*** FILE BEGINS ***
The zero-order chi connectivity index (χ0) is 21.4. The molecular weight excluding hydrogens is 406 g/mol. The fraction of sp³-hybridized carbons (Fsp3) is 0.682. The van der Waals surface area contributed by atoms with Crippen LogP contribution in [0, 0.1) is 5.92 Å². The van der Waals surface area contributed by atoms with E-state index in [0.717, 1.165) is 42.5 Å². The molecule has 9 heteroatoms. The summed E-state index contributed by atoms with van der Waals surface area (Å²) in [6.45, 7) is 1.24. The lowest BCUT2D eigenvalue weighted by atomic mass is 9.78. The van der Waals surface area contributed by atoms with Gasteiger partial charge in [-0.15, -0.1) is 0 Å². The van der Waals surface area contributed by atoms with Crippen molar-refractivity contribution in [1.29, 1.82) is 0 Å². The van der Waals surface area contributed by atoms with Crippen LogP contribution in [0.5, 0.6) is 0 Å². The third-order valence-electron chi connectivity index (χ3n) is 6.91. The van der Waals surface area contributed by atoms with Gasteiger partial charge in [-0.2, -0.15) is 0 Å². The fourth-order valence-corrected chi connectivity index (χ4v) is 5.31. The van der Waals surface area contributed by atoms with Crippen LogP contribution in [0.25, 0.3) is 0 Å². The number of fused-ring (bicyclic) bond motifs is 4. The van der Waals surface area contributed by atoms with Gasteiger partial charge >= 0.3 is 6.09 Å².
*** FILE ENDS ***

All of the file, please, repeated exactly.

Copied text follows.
The zero-order chi connectivity index (χ0) is 21.4. The molecular weight excluding hydrogens is 406 g/mol. The fraction of sp³-hybridized carbons (Fsp3) is 0.682. The van der Waals surface area contributed by atoms with Crippen LogP contribution in [0, 0.1) is 5.92 Å². The van der Waals surface area contributed by atoms with E-state index in [0.717, 1.165) is 42.5 Å². The molecule has 9 heteroatoms. The summed E-state index contributed by atoms with van der Waals surface area (Å²) in [6.45, 7) is 1.24. The lowest BCUT2D eigenvalue weighted by atomic mass is 9.78. The van der Waals surface area contributed by atoms with Gasteiger partial charge in [-0.15, -0.1) is 0 Å². The van der Waals surface area contributed by atoms with Crippen molar-refractivity contribution in [1.29, 1.82) is 0 Å². The van der Waals surface area contributed by atoms with Crippen LogP contribution in [0.5, 0.6) is 0 Å². The third-order valence-electron chi connectivity index (χ3n) is 6.91. The van der Waals surface area contributed by atoms with Gasteiger partial charge in [-0.2, -0.15) is 0 Å². The fourth-order valence-corrected chi connectivity index (χ4v) is 5.31. The van der Waals surface area contributed by atoms with Crippen LogP contribution in [0.25, 0.3) is 0 Å². The number of fused-ring (bicyclic) bond motifs is 4. The van der Waals surface area contributed by atoms with Gasteiger partial charge >= 0.3 is 6.09 Å².